A few years later and with the advancement of AR technology, the retail enterprise decided to mutate their app into a new one called IKEA studio. This time it reimagined the whole virtual experience by allowing users to plan an entire space with different pieces of furniture, shelving systems, decorations, and even wall colors. The designs can then be exported in both 3D and 2D to share with family and friends.
While this proves to be especially useful in COVID-19 times, the use of augmented reality-powered by big data has also allowed IKEA to boost its sustainability actions. By preventing customers to drive to the store location and buy or search for their needed items, the company can focus more on diminishing its environmental footprint by optimizing its shipment and packaging processes. Definitely one of the greatest big data applications in the modern shopping world.
3) Self-serve Beer And Big Data
Another great big data example in real life. You walk into your favorite bar. The bartender, instead of asking you, “What’ll you have?” hands you a little plastic card instead.
“Uhhh… what’s this?” you ask. He spreads his hands. “Well, the folks upstairs wanted to try out this new system. Basically, you pour all your own beer – you just swipe this card first.”
Your eyebrows raise. “So, basically, I am my own bartender from now on?”
The bartender snorts and shakes his head. “I mean, I’ll still serve you if you’d like. But with this system, you can try as little or as much of a beer as you want. Want a quarter glass of that new IPA you’re not sure about? Go right ahead. Want only half a glass of stout because you’re a bit full from dinner? Be my guest. It’ll all get automatically added to your tab and you pay for it at the end, just like always.”
You nod, starting to get the picture. “And if I want to mix two different beers together”
“No,” the bartender says. “Never do that.”
Behind the scenes
You might think this scenario is from some weird beer-based science fiction book, but in reality, it’s already happening. An Israeli company by the name of Weissberger has enabled self-serve beer through two pieces of equipment:
- “Flow meters” which are attached to all the taps/kegs in the bar
- A router that collects all this flow data and sends it to the bar’s computer
By using this system, a lot of cool things can be made possible. For example, you can let customers pour their own beer in a “self-serve” style fashion. However, there are other profitable possibilities as well that come from the use of big data. Bar owners can use these flow meters to see which beers are selling when, according to the time of day, the day of the week, and so on. Then, they can use this data to create specials that take advantage of customer behavior.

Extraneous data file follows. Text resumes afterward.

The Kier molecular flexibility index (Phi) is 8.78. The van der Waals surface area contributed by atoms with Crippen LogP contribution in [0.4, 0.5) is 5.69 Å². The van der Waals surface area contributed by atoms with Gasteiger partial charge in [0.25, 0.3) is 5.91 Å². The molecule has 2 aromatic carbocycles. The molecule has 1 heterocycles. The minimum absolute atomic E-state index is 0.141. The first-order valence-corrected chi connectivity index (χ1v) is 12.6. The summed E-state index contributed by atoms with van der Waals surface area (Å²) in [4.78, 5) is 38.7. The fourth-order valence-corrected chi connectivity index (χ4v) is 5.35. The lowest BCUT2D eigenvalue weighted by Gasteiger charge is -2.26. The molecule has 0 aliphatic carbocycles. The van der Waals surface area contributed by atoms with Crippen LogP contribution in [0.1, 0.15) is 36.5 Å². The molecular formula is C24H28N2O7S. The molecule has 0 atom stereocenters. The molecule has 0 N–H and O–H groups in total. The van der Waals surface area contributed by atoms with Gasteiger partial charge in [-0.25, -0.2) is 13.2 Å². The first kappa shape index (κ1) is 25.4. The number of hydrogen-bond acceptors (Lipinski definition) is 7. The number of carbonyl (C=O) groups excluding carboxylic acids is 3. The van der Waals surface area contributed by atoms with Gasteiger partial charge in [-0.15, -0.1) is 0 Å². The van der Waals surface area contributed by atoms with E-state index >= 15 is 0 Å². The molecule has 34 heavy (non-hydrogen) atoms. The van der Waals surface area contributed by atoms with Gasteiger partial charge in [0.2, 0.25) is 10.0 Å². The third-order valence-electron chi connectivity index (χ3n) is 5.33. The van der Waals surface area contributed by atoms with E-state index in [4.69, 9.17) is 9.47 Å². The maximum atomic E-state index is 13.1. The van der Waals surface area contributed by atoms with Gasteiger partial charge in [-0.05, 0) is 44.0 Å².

They can also use this data to:
- Order new kegs at the right time, since they know more accurately how much beer they are serving
- See if certain bartenders are more “generous” with their pours than others
- See if certain bartenders are giving free pours to themselves or their buddies
In Europe, the brewing company Carlsberg found that 70% of their beer sold in city bars was bought between 8-10 pm, while only 40% of their beer sold in suburban bars was bought in that time period. Using this data, they could develop market-specific prices and discounts.
Carlsberg also found that when customers were given a magnetic card and allowed to self-pour beer, they ended up consuming 30% more beer than before. This increased consumption came from customers trying small amounts of beer that they wouldn’t have bought before when they were limited to buying a full pint or larger.
4) Consumers Are Deciding The Overall Menu
Have you ever seen one of those marketing campaigns companies use where consumers help them “pick the next flavor?” Doritos and Mountain Dew have both used this strategy with varying levels of success. However, the underlying philosophy is sound: let the customers pick what they want, and supply that!
Well, big data is letting customers speak even more directly (without having to go to a web page). An article titled “The Big Business of Big Data” examines some of the possibilities.
Behind the scenes
One of our big data analytics examples is that of Tropical Smoothie Cafe. In 2013, they took a slight risk and introduced a veggie smoothie to their previously fruit-only smoothie menu. By keeping track of their data, Tropical Smoothie Cafe found that the veggie smoothie was soon one of their best sellers, and they introduced other versions of vegetable smoothies as a result.
Things get deeper: Tropical Smoothie Cafe was able to use big data to see at what times during the day consumers were buying the most vegetable smoothies. Then, they could use time-specific marketing campaigns (such as “happy hours”) to get consumers in the door during those times.
5) Personalized Movie Suggestions On Netflix
Moving on with our list of industry examples of big data we have one concerning streaming services. It’s finally Friday. You sit down on your couch after a hard week of work ready to watch a movie while drinking a beer or a glass of wine. You don’t know which movie or TV show to watch, but Netflix has you covered. The app offers a range of options from all your favorite genres based on what you usually like to watch. In just a matter of minutes, you have picked a perfect movie and are ready to start enjoying your night.